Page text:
Verifying That a Value Is a Date
Microsoft® Windows® 2000 Scripting Guide
In working with dates, it is important to know whether a particular value is actually a date or not. This is especially true when making WMI queries or when working with databases; your script will fail if it attempts to use an invalid date in these situations.
The IsDate function can tell you whether a supplied value is a date. IsDate returns False (0) if the value is not a date and True (1) if the value is a date. Date values can be passed using either of the following:
Date literals. These are date values enclosed within pound signs (#). This is the recommended way of using dates in scripts because it eliminates the possibility that VBScript will misinterpret the value as being something other than a date. A date literal might look like this:
Date and time formats recognized by your system settings. For example, if your system is set for English (United States), these values are recognized as valid dates:
However, this value is not recognized as a valid date:
If you change your settings to German (Austria), all four values are recognized as dates.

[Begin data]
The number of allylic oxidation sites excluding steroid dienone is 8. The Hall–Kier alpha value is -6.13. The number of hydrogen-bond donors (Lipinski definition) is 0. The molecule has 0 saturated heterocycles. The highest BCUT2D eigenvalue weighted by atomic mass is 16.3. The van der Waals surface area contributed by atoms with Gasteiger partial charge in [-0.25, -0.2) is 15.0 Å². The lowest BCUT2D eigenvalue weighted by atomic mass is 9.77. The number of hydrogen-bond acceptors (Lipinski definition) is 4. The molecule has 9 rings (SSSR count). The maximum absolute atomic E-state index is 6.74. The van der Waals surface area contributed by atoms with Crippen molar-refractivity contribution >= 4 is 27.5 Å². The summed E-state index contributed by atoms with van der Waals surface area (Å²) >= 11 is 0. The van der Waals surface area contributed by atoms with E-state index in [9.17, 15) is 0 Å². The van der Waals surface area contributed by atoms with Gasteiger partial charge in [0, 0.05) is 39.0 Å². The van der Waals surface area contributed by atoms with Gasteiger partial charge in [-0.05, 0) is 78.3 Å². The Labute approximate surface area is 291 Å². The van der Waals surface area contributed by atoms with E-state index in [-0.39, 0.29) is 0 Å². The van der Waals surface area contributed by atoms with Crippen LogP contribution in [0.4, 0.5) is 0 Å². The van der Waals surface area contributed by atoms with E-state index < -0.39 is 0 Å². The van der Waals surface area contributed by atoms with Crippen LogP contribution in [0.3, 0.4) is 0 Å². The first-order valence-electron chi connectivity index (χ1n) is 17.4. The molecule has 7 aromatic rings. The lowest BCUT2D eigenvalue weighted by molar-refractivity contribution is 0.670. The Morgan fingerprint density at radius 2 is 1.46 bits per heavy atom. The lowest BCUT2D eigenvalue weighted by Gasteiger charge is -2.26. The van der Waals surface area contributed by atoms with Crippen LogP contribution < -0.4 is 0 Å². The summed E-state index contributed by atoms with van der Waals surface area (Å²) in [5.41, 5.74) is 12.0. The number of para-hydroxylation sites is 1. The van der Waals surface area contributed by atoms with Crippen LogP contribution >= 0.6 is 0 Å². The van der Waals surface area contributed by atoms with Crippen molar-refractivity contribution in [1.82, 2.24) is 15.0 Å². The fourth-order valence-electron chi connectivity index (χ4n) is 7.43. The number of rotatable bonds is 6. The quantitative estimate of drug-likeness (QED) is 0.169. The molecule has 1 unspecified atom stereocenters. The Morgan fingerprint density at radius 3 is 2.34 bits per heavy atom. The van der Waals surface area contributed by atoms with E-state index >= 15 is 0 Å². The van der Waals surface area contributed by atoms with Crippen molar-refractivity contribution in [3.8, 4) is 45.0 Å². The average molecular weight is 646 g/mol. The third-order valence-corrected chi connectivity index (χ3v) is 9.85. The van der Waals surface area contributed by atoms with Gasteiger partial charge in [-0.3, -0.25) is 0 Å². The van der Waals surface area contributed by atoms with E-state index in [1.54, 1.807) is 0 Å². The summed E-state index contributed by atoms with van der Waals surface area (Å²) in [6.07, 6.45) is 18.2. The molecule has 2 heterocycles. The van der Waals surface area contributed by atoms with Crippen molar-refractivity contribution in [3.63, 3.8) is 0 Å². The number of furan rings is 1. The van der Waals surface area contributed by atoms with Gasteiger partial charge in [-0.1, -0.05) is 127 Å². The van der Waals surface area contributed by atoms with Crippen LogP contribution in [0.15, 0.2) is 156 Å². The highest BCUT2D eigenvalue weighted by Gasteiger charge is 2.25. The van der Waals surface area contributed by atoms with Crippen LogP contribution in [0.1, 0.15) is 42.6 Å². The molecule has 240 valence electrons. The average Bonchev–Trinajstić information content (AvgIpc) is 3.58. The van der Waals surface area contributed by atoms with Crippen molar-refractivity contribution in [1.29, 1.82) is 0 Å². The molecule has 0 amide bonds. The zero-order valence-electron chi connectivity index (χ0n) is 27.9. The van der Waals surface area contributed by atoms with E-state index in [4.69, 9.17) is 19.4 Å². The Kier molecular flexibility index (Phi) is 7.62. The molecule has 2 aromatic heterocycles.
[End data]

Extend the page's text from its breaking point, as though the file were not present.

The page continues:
To check valid date formats for your computer, open the Regional and Language Options control panel, click Customize, and then click Date.
The following script creates an array of values and then enumerates each item in the array. The script then uses IsDate to determine whether the item represents a valid date and echoes the value and a message indicating that this is actually a date.
DateArray = Array("6/1/2002", "June 1, 2002", "6", "6/1") For Each dtmDate in DateArray If IsDate(dtmDate) = 0 Then Wscript.Echo dtmDate & " is not a valid date." Else Wscript.Echo dtmDate & " is a valid date." End If Next
When the preceding script runs under CScript, the following information appears in the command window:
6/1/2002 is a valid date. June 1, 2002 is a valid date. 6 is not a valid date. 6/1 is a valid date.
Why is 6/1 a valid date? When using the IsDate function, VBScript tries to construct a plausible date from the value given to it. When it sees a statement that can be interpreted as Month/Day, it automatically appends the current year, resulting in Month/Day/Year. In the preceding script, which was run in the year 2002, that means a value of 6/1/2002, which is a valid date.